About 90% of my time is spent working with hospital and health system clients to help them prevent and respond to ransomware and other cybersecurity threats. Ransomware attacks feel like they have become almost routine and are usually detected early enough that countermeasures can be implemented. But any computer or unsecured internet-connected device could be like an unlocked door for someone with criminal intent. Sometimes an employee will click on a link and a combination of safeguards will fail. Along with having to possibly pay a ransom to get systems back up online, the health system might also face public relations challenges, which could become a larger trust issue (see Five actions C-suite leaders can take to protect digital trust in their organization).

A health system might have thousands of servers and desktop computers that could be rendered inoperable after an attack. Ransomware might take control of servers that control electronic medical records and employee information. Systems that store patient charts or that generate claims could also be rendered useless. When a system goes down, nurses might not be able to access patient charts or check patients in. Doctors might not be able to prescribe medications, and patients might have to wait longer to be discharged. It can quickly cripple an entire health system.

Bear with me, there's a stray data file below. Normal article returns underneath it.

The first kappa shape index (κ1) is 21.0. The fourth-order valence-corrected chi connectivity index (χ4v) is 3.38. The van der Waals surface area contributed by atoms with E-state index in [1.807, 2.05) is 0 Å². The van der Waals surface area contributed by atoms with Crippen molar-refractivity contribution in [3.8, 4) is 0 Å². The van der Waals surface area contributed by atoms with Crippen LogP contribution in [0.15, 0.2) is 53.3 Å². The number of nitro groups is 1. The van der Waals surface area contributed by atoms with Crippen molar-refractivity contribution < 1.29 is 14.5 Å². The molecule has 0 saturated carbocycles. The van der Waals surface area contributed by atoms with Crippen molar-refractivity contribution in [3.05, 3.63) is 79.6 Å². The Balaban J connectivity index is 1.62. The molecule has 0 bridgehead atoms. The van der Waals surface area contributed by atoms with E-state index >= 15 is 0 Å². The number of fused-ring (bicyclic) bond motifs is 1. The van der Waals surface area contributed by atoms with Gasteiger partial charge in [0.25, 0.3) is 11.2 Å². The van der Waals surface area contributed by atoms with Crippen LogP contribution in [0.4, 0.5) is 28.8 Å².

Why might some health care organizations be vulnerable to attack? As my colleague Tina Wheeler noted in her recent 2023 Outlook, some hospitals and health systems may be under tremendous financial pressure. This could be particularly true for not-for-profit organizations—which often have razor-thin margins and historically might not have invested enough in updating technology and controls. For example, some critical cyber controls (e.g., strong passwords/multifactor authentication, up-to-date anti-phishing tools, reliable backups, rigorous patch and vulnerability-management processes, and playbooks to detect and respond to attacks) are still only a goal for some health care systems.

Five strategies to help protect against ransomware attacks

Ransomware and cyberattacks on hospitals and health systems may be surging. They can affect any organization but could be particularly devastating for health systems and their patients. Here are five strategies hospitals and health systems may consider to help protect against ransomware attacks: